Written by: Andy Wilcoxson

The trial of Slobodan Milosevic resumed on Monday, October 31. The proceedings began with the prosecution recalling Gen. Milos Djosan to answer questions about his unit's war diary. He was briefly questioned by Mr. Nice and re-examined by Slobodan Milosevic.

Mr. Nice mainly focused his questions on the diary's use of the Serbian term "ciscenje," which translates to "cleansing" in English.

Mr. Nice attempted to claim that "ciscenje" means ethnic cleansing. Gen. Djosan responded that the term for ethnic cleansing is "etnicko ciscenje", not "ciscenje". "Ciscenje" is only half of the term, and all it means is to clean-up.

The witness went on to explain that in the passages of the diary cited by Mr. Nice used the term "ciscenje" only in relation Albanian terrorist forces. In other words, the diary talked about cleansing an area of Albanian terrorists, not about cleansing the area of the Albanian ethnic group.

The war diary contained information showing that soldiers who committed crimes against the civilian population were arrested and prosecuted.

The diary also showed that the Yugoslav Air Force did not fly over Kosovo during the NATO bombing. Gen. Djosan explained that NATO had complete control over the air space, which made flights over Kosovo impossible. He said the only flights possible were medical helicopters, and only that outside of Kosovo.

The fact that the Yugoslav Air Force did not, and could not, fly over Kosovo refutes the testimony of several prosecution witnesses who claimed to have seen Yugoslav MiGs bombing a refugee convoy south of Djackovica and bombing the village of Nogovac. One of the prosecution witnesses even claimed to see a Serbian flag painted on the tail of one of the jets, which is absurd since the fighter jet would have been flying at a speed in excess of 500 km/h. On top of that, NATO has admitted responsibility for both of those bombing raids.

Following the final conclusion of Gen. Djosan's evidence, Col. Vukovic resumed his examination-in-chief.

Milosevic asked Col. Vukovic questions relating to several assertions made in the indictment. He specifically asked about the events in Meja. The indictment claims that several Albanian civilians were abducted from a mass of fleeing refugees and executed by Serbian forces during the war.

Col. Vukovic said that the claim made by the indictment was absurd. He denied that anybody had been executed. He said that there was fighting between the army and the KLA and that several terrorists had been killed. He pointed out that the fighting had been initiated by the KLA.

The witness went on to explain that "Schedule I" of the indictment only confirmed his point. Practically all of the people listed in the schedule as victims of the so-called "Meja massacre" are military able men. This is yet another example of the indictment trying to palm KLA war casualties off as civilian victims of war crimes.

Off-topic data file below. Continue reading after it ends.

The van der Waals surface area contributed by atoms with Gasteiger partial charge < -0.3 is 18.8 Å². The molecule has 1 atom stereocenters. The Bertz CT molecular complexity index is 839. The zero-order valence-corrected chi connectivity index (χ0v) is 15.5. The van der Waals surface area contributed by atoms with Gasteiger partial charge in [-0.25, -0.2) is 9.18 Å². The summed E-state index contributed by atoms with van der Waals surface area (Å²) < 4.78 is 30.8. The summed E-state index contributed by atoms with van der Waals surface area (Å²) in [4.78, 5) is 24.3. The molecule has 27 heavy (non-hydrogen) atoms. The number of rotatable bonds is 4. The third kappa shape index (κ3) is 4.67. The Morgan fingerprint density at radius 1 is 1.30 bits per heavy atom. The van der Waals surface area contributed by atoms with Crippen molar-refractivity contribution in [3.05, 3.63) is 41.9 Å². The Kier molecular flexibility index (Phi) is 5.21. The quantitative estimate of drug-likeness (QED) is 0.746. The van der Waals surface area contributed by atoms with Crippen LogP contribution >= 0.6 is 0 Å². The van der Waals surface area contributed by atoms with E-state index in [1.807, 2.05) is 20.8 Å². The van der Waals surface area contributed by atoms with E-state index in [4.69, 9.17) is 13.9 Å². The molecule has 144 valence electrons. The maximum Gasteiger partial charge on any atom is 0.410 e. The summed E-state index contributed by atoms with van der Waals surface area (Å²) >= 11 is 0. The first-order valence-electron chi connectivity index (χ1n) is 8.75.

Col. Vukovic presented the court with leaflets that NATO dropped in Kosovo. These leaflets promised "a horrible death" and instilled great fear in the civilian population.

On April 14, 1999, NATO made good on its promise of "horrible death" by bombing of a refugee convoy near Djackovica. According to Col. Vukovic, nearly 100 refugees were killed, many of them were burned alive.

Col. Vukovic presented the court with a transcript of a NATO radio communication that had been intercepted by the Yugoslav Army's 52nd Company of Electronic Surveillance. The communication was between the pilot who bombed the refugee convoy and NATO command.

NATO command directed the pilot to fly to "position 10" and strike a target just outside of Djackovica. Upon arriving at that location the pilot radioed back to NATO command objecting to the bombing raid, saying that all he could see was a large convoy of civilian cars and tractors. NATO command, now fully aware that this was a civilian target, radioed back ordering the pilot to bomb the target anyway. The pilot then carried out his orders and returned to base.

This intercepted radio communication shows that NATO deliberately killed civilians. The refugee convoy that NATO massacred was doing nothing more than attempting to return to their homes in the village of Korisa.

Col. Vukovic, who's area of responsibility was right on the border with Albania, spoke of close collaboration between the KLA, NATO, and Albania. He said that NATO bombing raids were coordinated with KLA and Albanian Army ground actions. Unfortunately, the Judges intervened and prevented him from giving as expansive of an explanation as he wanted.

Milosevic asked Col. Vukovic to read passages from his war diary and combat reports. These documents showed the Yugoslav Army's level discipline. They showed that the army only acted pursuant to orders, and maintained strict discipline.

Milosevic ended his examination by asking Vukovic if he was aware of any plan or order to expell Albanians from Kosovo. Col. Vukovic unequivocally answered that no such plan existed. He said that in villages where there was no KLA activity or NATO bombing there was no movement of refugees. He listed several villages in his unit's area of responsibility where the population remained completely intact until the end of the war.

The last few minutes of Monday's hearing were consumed by the beginning or Mr. Nice's cross-examination. The trial will resume on Tuesday.

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